House set to allow judges to take ‘judicial notice’ of web mapping services
The House is poised to sign off on a measure that would permit courts to take “judicial notice” of internet mapping services.
The House agreed March 3 to substitute SB 634 by Sen. Jennifer Bradley, R-Orange Park, for a companion, HB 677 by Rep. Will Robinson, R-Bradenton.
The procedural move sets the bill, “Judicial Notice,” up for final legislative approval, possibly within the next few days.
“Judicial notice is used to save time and resources since presenting evidence in certain circumstances may cause an unnecessary burden,” Robinson said.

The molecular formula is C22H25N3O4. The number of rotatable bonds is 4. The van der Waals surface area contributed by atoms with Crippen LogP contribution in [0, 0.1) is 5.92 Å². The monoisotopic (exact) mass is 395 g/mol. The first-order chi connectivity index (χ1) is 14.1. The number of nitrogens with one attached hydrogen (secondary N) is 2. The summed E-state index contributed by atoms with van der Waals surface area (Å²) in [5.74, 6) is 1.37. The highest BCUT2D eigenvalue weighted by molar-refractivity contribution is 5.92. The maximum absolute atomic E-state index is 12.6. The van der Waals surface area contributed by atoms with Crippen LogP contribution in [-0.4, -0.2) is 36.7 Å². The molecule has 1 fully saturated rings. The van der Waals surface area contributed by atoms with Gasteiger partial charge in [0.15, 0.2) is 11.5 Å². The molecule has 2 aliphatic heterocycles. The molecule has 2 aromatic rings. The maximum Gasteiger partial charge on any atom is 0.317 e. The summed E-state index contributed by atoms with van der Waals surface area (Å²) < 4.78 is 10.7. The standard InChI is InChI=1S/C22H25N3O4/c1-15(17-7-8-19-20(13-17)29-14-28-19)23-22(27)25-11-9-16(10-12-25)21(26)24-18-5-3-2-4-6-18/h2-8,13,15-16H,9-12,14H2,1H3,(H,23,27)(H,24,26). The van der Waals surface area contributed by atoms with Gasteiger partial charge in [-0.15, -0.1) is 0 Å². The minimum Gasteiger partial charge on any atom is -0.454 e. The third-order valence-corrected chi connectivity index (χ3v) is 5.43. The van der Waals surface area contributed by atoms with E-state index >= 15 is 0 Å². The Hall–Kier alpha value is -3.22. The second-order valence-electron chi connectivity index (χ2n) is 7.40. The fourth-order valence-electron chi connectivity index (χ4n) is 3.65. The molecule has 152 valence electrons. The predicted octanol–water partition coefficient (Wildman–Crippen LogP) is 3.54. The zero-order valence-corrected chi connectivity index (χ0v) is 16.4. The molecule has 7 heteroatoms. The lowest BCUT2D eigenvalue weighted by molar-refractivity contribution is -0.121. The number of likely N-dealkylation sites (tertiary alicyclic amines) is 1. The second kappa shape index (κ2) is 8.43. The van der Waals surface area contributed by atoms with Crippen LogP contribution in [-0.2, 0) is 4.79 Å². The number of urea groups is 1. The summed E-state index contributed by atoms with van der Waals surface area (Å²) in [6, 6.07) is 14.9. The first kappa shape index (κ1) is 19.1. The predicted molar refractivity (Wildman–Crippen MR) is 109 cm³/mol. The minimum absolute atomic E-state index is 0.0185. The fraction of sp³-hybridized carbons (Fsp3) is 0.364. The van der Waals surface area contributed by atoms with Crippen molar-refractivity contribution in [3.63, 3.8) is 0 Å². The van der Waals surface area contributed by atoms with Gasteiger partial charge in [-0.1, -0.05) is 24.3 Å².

The measure would allow a court, upon a motion by a party, to take judicial notice of images, maps, distance calculations, and other information provided by widely accepted internet services, such as Google Maps.
The measure creates a “rebuttable presumption” that the information is correct, but it allows a party to object.
A court could overcome the presumption if it finds that the information “does not fairly and accurately portray what is being offered to prove,” or “otherwise should not be admitted into evidence.”
Another provision requires a court in criminal cases to “instruct the jury that the jury may or may not accept the noticed facts as conclusive.”